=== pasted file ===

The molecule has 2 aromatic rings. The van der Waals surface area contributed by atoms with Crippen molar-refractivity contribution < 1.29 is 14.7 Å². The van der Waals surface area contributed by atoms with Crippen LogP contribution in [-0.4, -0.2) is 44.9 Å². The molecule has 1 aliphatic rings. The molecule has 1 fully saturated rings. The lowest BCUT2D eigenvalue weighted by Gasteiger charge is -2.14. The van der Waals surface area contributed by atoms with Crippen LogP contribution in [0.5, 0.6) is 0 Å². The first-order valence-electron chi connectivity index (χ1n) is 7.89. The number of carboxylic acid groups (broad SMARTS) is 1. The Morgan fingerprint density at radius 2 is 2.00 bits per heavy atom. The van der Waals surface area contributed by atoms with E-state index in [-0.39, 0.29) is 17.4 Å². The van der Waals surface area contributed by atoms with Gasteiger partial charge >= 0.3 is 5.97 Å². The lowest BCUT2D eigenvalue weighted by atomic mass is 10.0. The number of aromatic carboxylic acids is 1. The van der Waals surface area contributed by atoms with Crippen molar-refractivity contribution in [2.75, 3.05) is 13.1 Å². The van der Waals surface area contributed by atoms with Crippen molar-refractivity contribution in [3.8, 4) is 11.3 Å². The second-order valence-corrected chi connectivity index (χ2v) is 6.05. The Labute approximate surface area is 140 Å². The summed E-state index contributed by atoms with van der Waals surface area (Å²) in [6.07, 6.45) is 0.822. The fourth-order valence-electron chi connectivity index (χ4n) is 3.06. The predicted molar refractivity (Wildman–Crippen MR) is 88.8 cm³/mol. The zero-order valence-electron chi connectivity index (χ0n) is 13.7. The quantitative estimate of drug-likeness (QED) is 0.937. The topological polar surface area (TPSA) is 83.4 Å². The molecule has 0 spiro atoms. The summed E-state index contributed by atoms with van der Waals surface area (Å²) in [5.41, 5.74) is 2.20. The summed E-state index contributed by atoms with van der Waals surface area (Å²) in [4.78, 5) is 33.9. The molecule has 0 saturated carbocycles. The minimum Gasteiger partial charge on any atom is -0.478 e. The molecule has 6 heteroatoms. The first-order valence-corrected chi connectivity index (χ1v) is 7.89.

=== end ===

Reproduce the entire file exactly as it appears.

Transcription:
The molecule has 2 aromatic rings. The van der Waals surface area contributed by atoms with Crippen molar-refractivity contribution < 1.29 is 14.7 Å². The van der Waals surface area contributed by atoms with Crippen LogP contribution in [-0.4, -0.2) is 44.9 Å². The molecule has 1 aliphatic rings. The molecule has 1 fully saturated rings. The lowest BCUT2D eigenvalue weighted by Gasteiger charge is -2.14. The van der Waals surface area contributed by atoms with Crippen LogP contribution in [0.5, 0.6) is 0 Å². The first-order valence-electron chi connectivity index (χ1n) is 7.89. The number of carboxylic acid groups (broad SMARTS) is 1. The Morgan fingerprint density at radius 2 is 2.00 bits per heavy atom. The van der Waals surface area contributed by atoms with E-state index in [-0.39, 0.29) is 17.4 Å². The van der Waals surface area contributed by atoms with Gasteiger partial charge >= 0.3 is 5.97 Å². The lowest BCUT2D eigenvalue weighted by atomic mass is 10.0. The number of aromatic carboxylic acids is 1. The van der Waals surface area contributed by atoms with Crippen molar-refractivity contribution in [2.75, 3.05) is 13.1 Å². The van der Waals surface area contributed by atoms with Crippen molar-refractivity contribution in [3.8, 4) is 11.3 Å². The second-order valence-corrected chi connectivity index (χ2v) is 6.05. The Labute approximate surface area is 140 Å². The summed E-state index contributed by atoms with van der Waals surface area (Å²) in [6.07, 6.45) is 0.822. The fourth-order valence-electron chi connectivity index (χ4n) is 3.06. The predicted molar refractivity (Wildman–Crippen MR) is 88.8 cm³/mol. The zero-order valence-electron chi connectivity index (χ0n) is 13.7. The quantitative estimate of drug-likeness (QED) is 0.937. The topological polar surface area (TPSA) is 83.4 Å². The molecule has 0 spiro atoms. The summed E-state index contributed by atoms with van der Waals surface area (Å²) in [5.41, 5.74) is 2.20. The summed E-state index contributed by atoms with van der Waals surface area (Å²) in [4.78, 5) is 33.9. The molecule has 0 saturated carbocycles. The minimum Gasteiger partial charge on any atom is -0.478 e. The molecule has 6 heteroatoms. The first-order valence-corrected chi connectivity index (χ1v) is 7.89.